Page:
Last week the Westpac economics team released its regular Quarterly Economic Outlook (for those not already receiving this publication directly in your inbox, you can download a copy from our website: http://www.westpac.co.nz/business/ economic-updates/economic-research-and-strategy/ under the Quarterly Publications tab). In it we detail some of the big issues facing the New Zealand and world economies as well as the outlook for developments in fi nancial markets including the exchange rate and interest rates.
Domestically, growth in the New Zealand economy is forecast to gather pace this year but the composition is changing. From a very weak starting point construction activity is expected to gain momentum while a strengthening housing market should support some improvement in consumer spending. In contrast further fi scal belt tightening and a lesser contribution from the agricultural sector will be a drag on growth.
Last week’s data on building consent issuance, which rose 2.1% excluding apartments in June, reinforced our views to some extent. Canterbury consent issuance was down a touch, but over the June quarter as a whole is up 12% on the previous 3 months.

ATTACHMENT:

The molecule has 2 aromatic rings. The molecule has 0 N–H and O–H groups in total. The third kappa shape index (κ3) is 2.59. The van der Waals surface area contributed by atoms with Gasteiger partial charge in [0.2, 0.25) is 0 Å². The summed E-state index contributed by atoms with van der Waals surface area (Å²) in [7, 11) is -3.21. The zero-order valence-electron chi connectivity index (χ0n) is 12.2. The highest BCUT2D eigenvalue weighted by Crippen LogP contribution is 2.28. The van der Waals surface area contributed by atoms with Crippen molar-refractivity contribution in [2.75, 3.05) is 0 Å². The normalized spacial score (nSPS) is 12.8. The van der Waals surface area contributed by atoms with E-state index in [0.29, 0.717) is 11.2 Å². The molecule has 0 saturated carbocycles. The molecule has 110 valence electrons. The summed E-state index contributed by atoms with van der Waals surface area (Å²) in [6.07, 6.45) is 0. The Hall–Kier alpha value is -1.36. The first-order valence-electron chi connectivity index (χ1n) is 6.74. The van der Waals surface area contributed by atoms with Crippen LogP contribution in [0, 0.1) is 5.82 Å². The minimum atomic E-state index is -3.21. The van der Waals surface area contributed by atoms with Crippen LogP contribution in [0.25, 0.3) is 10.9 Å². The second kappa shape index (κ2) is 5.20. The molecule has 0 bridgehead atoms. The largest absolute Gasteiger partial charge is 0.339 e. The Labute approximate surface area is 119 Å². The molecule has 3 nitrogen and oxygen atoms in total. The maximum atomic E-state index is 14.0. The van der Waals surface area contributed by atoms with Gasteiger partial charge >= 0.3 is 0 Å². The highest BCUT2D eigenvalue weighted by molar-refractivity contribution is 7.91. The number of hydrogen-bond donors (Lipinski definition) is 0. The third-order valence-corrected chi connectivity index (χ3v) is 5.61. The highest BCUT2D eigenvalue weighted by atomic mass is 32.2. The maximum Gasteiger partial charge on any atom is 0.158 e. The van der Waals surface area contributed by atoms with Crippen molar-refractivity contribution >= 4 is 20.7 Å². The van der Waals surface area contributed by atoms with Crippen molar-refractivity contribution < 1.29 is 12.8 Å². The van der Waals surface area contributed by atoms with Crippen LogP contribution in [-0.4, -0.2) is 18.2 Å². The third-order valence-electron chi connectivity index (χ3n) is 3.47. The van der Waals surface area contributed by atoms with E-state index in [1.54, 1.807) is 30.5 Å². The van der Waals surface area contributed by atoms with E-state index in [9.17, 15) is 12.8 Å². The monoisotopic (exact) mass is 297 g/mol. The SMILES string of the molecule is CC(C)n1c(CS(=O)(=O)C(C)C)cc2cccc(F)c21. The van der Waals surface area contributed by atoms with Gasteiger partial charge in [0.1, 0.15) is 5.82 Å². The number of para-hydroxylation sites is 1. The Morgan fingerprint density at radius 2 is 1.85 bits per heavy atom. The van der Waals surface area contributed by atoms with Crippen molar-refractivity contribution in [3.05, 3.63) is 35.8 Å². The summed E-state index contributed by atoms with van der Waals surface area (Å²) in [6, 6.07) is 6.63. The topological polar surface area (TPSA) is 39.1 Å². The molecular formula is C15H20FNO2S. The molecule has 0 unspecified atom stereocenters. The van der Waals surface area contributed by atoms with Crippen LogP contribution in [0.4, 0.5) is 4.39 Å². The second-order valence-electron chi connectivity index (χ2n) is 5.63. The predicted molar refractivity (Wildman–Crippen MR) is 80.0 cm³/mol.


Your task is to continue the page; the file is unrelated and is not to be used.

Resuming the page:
However signs are more mixed for the rest of the country. We have long been expecting a modest lift in building activity elsewhere in New Zealand – particularly in Auckland. Although the Auckland housing market has continued to gather momentum in recent months (Barfoot and Thompson report that July 2012 was their strongest month of house sales since July 2007, with prices 11% higher than a year ago), the pace of residential consent issuance in the region has noticeably slowed. While we retain our view that more house building will eventually need to take place in Auckland, the pickup is probably taking longer than we anticipated.